Forest plot of feeling lonely and isolated in the female cohort. The reference of number of children is one child. The reference for income level 1 is bottom third, that for income level 2 is defined as middle third, and that for income level 3 is defined as upper third. The reference for work status is unemployed. The reference for education is secondary education, 3 is defined as college and 4 as graduate or postgraduate. Credit: Journal of Women’s Health (2022). DOI: 10.1089/jwh.2022.0115

Female biological sex was associated with greater negative emotions during the COVID-19 pandemic, according to a new study of European countries. The study, which assessed associations between biological sex, sociocultural gender, and mental health for a European population, is published in the Journal of Women’s Health.

Professor Dr. Alexandra Kautzky-Willer, from the Medical University of Vienna, and coauthors, reported finding positive correlations between female sex and “feeling nervous, anxious or worried” and “feeling sad, depressed or hopeless.”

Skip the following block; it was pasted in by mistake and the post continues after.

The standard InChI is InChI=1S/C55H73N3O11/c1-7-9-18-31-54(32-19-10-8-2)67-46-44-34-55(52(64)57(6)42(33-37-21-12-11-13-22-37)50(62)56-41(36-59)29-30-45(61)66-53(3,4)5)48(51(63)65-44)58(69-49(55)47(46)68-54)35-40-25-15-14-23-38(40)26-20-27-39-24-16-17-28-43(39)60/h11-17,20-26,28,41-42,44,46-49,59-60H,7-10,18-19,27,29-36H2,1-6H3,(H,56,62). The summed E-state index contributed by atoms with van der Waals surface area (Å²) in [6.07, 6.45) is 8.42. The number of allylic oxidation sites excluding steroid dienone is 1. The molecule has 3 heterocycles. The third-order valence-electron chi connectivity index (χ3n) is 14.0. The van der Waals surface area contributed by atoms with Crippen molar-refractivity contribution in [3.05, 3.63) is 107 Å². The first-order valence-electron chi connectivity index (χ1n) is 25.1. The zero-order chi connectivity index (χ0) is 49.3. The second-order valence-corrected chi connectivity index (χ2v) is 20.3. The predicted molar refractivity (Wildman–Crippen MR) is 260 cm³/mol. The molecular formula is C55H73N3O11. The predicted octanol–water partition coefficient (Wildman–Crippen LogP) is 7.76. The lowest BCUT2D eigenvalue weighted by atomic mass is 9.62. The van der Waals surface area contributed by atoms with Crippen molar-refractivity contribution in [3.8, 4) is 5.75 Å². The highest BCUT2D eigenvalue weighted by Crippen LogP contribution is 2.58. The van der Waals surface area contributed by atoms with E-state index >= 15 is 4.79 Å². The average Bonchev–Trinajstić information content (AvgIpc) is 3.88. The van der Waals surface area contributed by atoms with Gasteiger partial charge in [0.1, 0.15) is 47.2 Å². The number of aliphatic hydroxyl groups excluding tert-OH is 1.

They conducted a sub-study of the International COVID-19 Awareness and Responses Evaluation (iCARE) Study, an international, observational cohort study of public awareness, attitudes, and responses to public health policies implemented to reduce the spread of COVID-19 on people around the world.

The investigators focused on the data from 37 European countries. The aim of the sub-study was to investigate the association between biological sex and gender and psychosocial parameters, emotional status, and mental health during the COVID-19 pandemic.

Regarding sociocultural gender variables, “We identified that unemployment, low income and lower education status was related to worse mental and emotional well-being, particularly in the female cohort,” stated the investigators.

“The COVID-19 pandemic has been associated with a higher prevalence of depressive symptoms, and this has affected women more so than men. This study showed that especially among women, unemployment is negatively associated with mental health,” says Journal of Women’s Health Editor-in-Chief Susan G. Kornstein, MD, Executive Director of the Virginia Commonwealth University Institute for Women’s Health, Richmond, VA.

More information:Teresa Gisinger et al, Sex and Gender Impact Mental and Emotional Well-Being During COVID-19 Pandemic: A European Countries Experience,Journal of Women’s Health(2022).DOI: 10.1089/jwh.2022.0115

Journal information:
Journal of Women’s Health

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